- 2016 Elections
- Special Reports
- Maps & Data
- Dear Abby
- Games & Puzzles
- Events & Exhibits
- Food & Drink
- Arts & Music
- Movies & TV
O'Neill executive director ready for big anniversary year
This is a milestone year for the Eugene O'Neill Theater Center. It's celebrating its 50th year, with an impressive summer line-up and a grand gala celebrating the anniversary.
And it's in the midst of its biggest expansion ever - a construction project that will allow for the establishment of a music theater undergraduate program.
But 2014 also marks a different anniversary for the O'Neill's current leader. Executive Director Preston Whiteway began at the Waterford center 10 years ago. He was all of 22 then, straight out of Duke University. He was hired as general manager, the second in command to then-executive director Amy Sullivan.
It was, he recalls, like "being shot out of a cannon."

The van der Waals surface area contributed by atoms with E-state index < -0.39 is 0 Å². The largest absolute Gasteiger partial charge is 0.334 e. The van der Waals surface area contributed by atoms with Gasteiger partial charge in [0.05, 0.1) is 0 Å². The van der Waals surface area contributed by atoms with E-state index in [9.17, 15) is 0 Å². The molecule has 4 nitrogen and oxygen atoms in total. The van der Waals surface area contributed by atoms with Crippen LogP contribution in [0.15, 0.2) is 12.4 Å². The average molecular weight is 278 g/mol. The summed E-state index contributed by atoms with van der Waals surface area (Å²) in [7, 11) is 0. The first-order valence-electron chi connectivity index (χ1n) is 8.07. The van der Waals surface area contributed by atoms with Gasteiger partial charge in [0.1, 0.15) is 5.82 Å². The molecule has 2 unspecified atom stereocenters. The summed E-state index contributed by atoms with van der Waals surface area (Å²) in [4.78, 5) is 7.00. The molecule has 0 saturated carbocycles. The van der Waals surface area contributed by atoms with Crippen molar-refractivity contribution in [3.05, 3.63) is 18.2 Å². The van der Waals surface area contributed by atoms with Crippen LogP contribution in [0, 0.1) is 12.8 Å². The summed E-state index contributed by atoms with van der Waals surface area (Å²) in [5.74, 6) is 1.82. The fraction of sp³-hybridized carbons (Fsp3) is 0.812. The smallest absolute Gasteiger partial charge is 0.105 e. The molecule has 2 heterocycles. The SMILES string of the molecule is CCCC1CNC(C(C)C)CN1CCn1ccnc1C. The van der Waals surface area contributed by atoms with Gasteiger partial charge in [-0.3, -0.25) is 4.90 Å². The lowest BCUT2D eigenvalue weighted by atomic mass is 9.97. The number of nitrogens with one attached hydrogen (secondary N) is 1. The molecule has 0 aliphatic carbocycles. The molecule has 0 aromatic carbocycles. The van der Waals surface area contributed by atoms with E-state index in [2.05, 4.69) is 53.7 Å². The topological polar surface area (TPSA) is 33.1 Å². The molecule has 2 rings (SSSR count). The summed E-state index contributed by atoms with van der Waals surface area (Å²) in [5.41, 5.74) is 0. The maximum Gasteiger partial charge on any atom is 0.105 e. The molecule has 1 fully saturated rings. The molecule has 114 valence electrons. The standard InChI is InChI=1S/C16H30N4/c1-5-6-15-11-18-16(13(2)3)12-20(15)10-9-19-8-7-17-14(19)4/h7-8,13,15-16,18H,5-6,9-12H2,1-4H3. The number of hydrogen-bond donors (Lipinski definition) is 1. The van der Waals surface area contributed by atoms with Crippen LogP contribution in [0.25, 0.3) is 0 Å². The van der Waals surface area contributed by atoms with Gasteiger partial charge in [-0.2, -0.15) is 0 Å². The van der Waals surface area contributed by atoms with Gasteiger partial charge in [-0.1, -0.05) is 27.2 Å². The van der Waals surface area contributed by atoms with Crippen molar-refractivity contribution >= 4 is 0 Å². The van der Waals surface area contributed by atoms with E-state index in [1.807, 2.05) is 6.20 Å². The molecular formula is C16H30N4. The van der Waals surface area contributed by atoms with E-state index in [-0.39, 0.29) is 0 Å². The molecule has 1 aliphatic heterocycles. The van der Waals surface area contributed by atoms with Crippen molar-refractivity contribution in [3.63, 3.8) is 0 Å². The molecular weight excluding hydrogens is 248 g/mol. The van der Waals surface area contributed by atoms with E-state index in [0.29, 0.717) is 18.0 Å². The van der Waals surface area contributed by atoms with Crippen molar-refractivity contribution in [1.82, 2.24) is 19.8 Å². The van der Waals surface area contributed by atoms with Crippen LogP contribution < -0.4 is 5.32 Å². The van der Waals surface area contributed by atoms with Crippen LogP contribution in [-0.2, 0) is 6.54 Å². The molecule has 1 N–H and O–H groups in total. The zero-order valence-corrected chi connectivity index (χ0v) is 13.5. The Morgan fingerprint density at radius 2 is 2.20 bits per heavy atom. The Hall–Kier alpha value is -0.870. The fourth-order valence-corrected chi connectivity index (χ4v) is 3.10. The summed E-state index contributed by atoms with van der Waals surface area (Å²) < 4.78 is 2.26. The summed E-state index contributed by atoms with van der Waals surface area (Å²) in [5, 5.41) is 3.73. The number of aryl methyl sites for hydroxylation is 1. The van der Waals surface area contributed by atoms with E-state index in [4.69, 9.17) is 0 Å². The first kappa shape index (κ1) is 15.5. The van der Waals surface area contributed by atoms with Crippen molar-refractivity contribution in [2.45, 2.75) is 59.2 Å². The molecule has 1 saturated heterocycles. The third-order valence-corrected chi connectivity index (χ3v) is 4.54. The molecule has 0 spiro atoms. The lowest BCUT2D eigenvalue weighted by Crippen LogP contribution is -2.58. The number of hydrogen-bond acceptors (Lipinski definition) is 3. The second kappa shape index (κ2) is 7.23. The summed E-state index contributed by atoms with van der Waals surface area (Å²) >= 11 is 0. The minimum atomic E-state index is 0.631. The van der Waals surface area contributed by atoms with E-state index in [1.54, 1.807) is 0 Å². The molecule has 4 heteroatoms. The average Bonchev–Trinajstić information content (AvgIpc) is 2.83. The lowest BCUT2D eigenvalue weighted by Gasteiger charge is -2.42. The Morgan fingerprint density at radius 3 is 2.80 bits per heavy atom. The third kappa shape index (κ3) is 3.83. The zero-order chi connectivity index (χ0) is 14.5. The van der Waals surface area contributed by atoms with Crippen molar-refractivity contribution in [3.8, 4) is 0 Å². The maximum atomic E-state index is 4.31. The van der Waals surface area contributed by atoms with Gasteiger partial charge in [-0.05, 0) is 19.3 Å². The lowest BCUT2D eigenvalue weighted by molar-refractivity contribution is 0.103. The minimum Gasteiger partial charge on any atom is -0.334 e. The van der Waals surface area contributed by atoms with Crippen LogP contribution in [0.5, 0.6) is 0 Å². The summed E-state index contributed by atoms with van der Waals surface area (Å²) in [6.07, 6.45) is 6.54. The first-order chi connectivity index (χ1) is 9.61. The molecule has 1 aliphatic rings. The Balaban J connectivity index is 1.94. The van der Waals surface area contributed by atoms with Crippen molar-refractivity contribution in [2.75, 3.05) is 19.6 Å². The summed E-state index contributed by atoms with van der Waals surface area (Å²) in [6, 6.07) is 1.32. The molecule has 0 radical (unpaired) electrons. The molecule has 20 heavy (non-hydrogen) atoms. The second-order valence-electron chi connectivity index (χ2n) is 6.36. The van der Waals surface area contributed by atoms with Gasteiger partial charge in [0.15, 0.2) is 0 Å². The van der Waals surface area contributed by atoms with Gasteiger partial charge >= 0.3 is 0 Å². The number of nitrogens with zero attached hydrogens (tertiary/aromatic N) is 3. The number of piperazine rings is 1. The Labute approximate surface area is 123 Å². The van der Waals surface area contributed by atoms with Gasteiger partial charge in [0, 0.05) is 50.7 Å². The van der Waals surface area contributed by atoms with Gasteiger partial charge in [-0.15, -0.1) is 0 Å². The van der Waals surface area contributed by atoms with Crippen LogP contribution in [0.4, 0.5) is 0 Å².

Whiteway arrived June 7, and the following week, the puppetry conference began. All of the leaders at the time were new to the O'Neill, and it was their first summer at the theater development Mecca.
"We were flying by the seat of our pants and putting out fires - dozens of them - on a daily basis," he says.
That, for instance, was the first year the O'Neill ran the playwrights and music theater conferences simultaneously, and they learned the center can't have all the projects on site at once. There were 10 plays and four musicals and not enough rehearsal space.
"People were rehearsing out on the grass, on the lawn, which is great, but then what happens when it rains?" Whiteway says.
Beside that summer's fair share of logistical nightmares, Whiteway remembers the artistic successes and the projects that went "on to great things."
Looking back over the past decade, Whiteway - who became executive director in 2007 - reminisces about a variety of highlights, from the first reading of the musical "In the Heights" at the O'Neill's 2005 National Music Theater Conference, which he says was "magical," to what happened when the O'Neill was honored with a Tony award in 2010.